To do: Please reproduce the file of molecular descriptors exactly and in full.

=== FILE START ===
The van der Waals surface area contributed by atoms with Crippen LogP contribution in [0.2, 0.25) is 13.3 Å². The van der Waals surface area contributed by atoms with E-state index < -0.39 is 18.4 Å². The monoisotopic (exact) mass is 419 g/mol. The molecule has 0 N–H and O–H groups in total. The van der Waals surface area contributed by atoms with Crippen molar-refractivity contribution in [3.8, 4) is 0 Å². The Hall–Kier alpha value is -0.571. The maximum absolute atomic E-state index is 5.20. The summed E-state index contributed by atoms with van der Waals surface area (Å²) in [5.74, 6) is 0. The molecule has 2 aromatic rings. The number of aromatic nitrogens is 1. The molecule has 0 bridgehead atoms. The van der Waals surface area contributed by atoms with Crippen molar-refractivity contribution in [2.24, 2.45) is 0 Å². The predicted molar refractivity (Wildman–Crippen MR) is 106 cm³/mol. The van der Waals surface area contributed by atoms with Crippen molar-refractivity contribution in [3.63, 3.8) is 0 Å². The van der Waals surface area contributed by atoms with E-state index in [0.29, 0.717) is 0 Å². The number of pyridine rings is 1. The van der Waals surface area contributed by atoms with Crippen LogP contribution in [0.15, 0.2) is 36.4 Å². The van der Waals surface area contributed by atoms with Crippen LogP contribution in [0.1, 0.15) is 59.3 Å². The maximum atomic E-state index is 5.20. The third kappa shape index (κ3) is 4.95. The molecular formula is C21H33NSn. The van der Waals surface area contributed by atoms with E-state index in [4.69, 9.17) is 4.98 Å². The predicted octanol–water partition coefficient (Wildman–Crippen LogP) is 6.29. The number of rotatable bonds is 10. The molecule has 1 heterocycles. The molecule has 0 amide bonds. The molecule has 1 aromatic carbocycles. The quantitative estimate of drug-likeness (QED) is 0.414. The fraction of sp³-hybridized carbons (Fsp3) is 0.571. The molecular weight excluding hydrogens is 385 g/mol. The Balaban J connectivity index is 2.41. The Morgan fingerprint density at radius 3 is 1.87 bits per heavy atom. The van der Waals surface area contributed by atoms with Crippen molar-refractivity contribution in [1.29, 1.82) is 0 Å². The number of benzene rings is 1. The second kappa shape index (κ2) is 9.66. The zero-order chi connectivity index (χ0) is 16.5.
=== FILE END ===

The van der Waals surface area contributed by atoms with Crippen LogP contribution in [0.2, 0.25) is 13.3 Å². The van der Waals surface area contributed by atoms with E-state index < -0.39 is 18.4 Å². The monoisotopic (exact) mass is 419 g/mol. The molecule has 0 N–H and O–H groups in total. The van der Waals surface area contributed by atoms with Crippen molar-refractivity contribution in [3.8, 4) is 0 Å². The Hall–Kier alpha value is -0.571. The maximum absolute atomic E-state index is 5.20. The summed E-state index contributed by atoms with van der Waals surface area (Å²) in [5.74, 6) is 0. The molecule has 2 aromatic rings. The number of aromatic nitrogens is 1. The molecule has 0 bridgehead atoms. The van der Waals surface area contributed by atoms with Crippen molar-refractivity contribution in [2.24, 2.45) is 0 Å². The predicted molar refractivity (Wildman–Crippen MR) is 106 cm³/mol. The van der Waals surface area contributed by atoms with Crippen molar-refractivity contribution in [3.63, 3.8) is 0 Å². The van der Waals surface area contributed by atoms with E-state index in [0.29, 0.717) is 0 Å². The number of pyridine rings is 1. The van der Waals surface area contributed by atoms with Crippen LogP contribution in [0.15, 0.2) is 36.4 Å². The van der Waals surface area contributed by atoms with Crippen LogP contribution in [0.1, 0.15) is 59.3 Å². The maximum atomic E-state index is 5.20. The third kappa shape index (κ3) is 4.95. The molecular formula is C21H33NSn. The van der Waals surface area contributed by atoms with E-state index in [4.69, 9.17) is 4.98 Å². The predicted octanol–water partition coefficient (Wildman–Crippen LogP) is 6.29. The number of rotatable bonds is 10. The molecule has 1 heterocycles. The molecule has 0 amide bonds. The molecule has 1 aromatic carbocycles. The quantitative estimate of drug-likeness (QED) is 0.414. The fraction of sp³-hybridized carbons (Fsp3) is 0.571. The molecular weight excluding hydrogens is 385 g/mol. The Balaban J connectivity index is 2.41. The Morgan fingerprint density at radius 3 is 1.87 bits per heavy atom. The van der Waals surface area contributed by atoms with Crippen molar-refractivity contribution in [1.29, 1.82) is 0 Å². The number of benzene rings is 1. The second kappa shape index (κ2) is 9.66. The zero-order chi connectivity index (χ0) is 16.5.